Last Wednesday I held my Think Like a Rockstar blogging class for the Content Marketing Crash Course at Marketing Profs. The course is over, but if you want to view all 17 classes, here’s information on how you can. I’ve been spending a lot of time on the Rockstar analogy this year, covering why rockstars have fans and companies have customers. I’ve done so, because there’s an extremely important lesson for companies in the rockstar analogy:
Rockstars and their fans have the same conversation.
Or at the very least, they have more similar conversations than most companies and their customers have. The disconnect between how the rockstar views its fans and how the fans view its rockstar, is far less pronounced. Which means the conversations that each group is having about the other, is more similar. A big reason why is because most rockstars SEEK engagement with their customers. They not only listen to the conversation that their customers are having, they participate in it.
Contrast this to most companies, who not only lack engagement with their customers, they often FEAR that engagement. As a result, the company is having an internal conversation about the customer with little to no input from or interaction with the customer. And likewise, the customer is having an external conversation about that company, without any involvement and interaction with that company.
Participating in a conversation changes that conversation.
Prior to launching its company blog, Graco discovered that 68% of the online conversation that customers were having about and around the Graco brand, was positive. That’s not bad, but 18 months AFTER launching its company blog, Graco found that the tone of the online conversation its customers were having had shifted to 83% positive. Additionally, the company found that 99% of the additional online mentions that the company gained in the 18 months AFTER launching the blog, were positive. The blog gave Graco a vehicle to directly connect with customers and interact with them. As a result, the online conversation that Graco’s customers were having about the brand, changed.
Interaction breaks down walls.
Likewise, a lack of interaction between the company and the customer strengthens walls and silos conversations. Then you are left with two groups that each are having a conversation with the other group, without actually knowing that group. Which means neither group really understands the other, and as a result, doesn’t trust the other group.
But as interaction between the two groups happens, the conversation the customers are having begins to be understood by the company. And the customers begin to better understand the company’s point of view. Hugh was talking about this five years ago. As the company begins to understand the customers’ point of view and incorporate it into THEIR conversation, that conversation that the company is having becomes more familiar to the customers. Because the company is starting to speak in a language that’s more easily recognizable to them.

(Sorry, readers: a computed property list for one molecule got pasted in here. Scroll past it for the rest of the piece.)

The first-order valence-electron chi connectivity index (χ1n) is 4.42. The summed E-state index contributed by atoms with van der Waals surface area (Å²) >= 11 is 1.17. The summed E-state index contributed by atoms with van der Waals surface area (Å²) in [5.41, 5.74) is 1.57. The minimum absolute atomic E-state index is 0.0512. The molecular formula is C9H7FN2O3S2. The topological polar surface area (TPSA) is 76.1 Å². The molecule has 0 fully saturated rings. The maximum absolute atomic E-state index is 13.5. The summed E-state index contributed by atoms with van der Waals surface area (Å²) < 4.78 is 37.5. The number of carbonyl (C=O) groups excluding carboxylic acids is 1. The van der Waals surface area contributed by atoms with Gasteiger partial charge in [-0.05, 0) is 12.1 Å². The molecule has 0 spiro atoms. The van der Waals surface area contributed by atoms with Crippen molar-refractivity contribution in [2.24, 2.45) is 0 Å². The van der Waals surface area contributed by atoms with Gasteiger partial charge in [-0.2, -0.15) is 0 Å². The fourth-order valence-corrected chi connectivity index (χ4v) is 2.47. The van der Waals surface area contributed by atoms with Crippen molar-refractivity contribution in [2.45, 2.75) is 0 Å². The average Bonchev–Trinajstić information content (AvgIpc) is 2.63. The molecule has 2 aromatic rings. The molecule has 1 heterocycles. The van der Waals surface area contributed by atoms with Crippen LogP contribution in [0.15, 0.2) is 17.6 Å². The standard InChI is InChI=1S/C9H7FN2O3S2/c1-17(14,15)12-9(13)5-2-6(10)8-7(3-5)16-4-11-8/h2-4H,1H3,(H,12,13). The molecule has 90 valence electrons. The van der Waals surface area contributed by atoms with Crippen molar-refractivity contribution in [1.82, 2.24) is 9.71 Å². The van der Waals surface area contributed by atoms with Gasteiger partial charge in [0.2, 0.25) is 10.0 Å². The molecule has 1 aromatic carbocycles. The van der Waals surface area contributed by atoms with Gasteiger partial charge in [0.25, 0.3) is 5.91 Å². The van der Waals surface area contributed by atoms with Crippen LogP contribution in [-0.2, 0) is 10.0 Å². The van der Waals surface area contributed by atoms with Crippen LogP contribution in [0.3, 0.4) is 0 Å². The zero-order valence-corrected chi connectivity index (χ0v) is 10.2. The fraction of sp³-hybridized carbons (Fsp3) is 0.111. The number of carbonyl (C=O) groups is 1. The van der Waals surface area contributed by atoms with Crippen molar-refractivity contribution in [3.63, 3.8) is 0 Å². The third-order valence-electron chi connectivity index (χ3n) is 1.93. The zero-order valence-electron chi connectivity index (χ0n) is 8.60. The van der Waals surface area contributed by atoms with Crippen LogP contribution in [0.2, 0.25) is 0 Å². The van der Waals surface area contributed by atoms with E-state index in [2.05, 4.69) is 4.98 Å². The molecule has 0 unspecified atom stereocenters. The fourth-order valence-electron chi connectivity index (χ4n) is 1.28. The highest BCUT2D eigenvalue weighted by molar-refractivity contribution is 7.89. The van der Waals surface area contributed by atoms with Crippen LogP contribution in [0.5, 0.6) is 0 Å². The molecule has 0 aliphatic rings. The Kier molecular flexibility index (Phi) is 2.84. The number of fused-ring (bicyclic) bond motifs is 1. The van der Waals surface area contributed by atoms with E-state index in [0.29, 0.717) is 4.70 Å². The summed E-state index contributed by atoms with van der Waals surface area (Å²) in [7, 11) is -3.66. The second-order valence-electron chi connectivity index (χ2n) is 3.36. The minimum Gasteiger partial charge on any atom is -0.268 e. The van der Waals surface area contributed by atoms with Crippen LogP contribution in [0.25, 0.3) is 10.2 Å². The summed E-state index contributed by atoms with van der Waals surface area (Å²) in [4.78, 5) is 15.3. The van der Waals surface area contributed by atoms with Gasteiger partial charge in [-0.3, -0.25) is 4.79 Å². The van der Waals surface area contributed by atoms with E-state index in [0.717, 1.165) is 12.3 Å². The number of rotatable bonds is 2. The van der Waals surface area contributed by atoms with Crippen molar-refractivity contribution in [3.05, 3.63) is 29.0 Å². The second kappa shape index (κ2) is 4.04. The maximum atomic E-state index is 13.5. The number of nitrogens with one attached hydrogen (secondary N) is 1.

Interaction leads to understanding, and understanding leads to trust.
So this interaction is prompting change in both the internal and external conversations. By better understanding the company, the external conversation the customers are having about the company, changes a bit. And likewise, as the company begins to interact with its customers and better understand them, that internal conversation it is having about its customers, changes a bit.
Most importantly, the walls around both conversations weaken a bit. The distance between the two groups shortens. Both conversations become a little bit more familiar to the other group, and as a result, both groups begin to trust the other a little more. Four years ago I wrote this on The Viral Garden:
As we correctly anticipate the consumers’ wants and needs, and fill them, a trust is developed, which leads to the consumer lowering their defenses and letting us interact with them on a deeper level. This leads to a greater understanding of their needs, which means we can more quickly and effectively meet these needs, and thus the cycle is created.
And that cycle creates an incredibly powerful barrier to entry for other companies. It also creates fans and advocates for that company.
Trust leads to advocacy.
At this point, the company has interacted with the customer and become so familiar with their conversation that the walls around each conversation are starting to blur. The voice that the company speaks in becomes more familiar to the customer. Which makes it easier for the customer to trust the company, because they are speaking in a voice they recognize.
And that makes it much easier for customers to advocate on behalf of a company that they believe have their best interests in mind.
Wait, this isn’t about smart social media usage, this is about smart business.
Exactly. Customer conversations are increasingly shifting online and to mobile devices. Customers are finding new tools and technologies every day to help them more effectively and efficiently communicate with each other. And they are getting up to speed on these tools and technologies faster than companies are. But if companies can follow the lead of their customers and become efficient at using these tools and in the same way their customers are, then they’ll win. It’s not about becoming a better marketer, it’s about becoming a better communicator.
Here’s to better communication in 2011.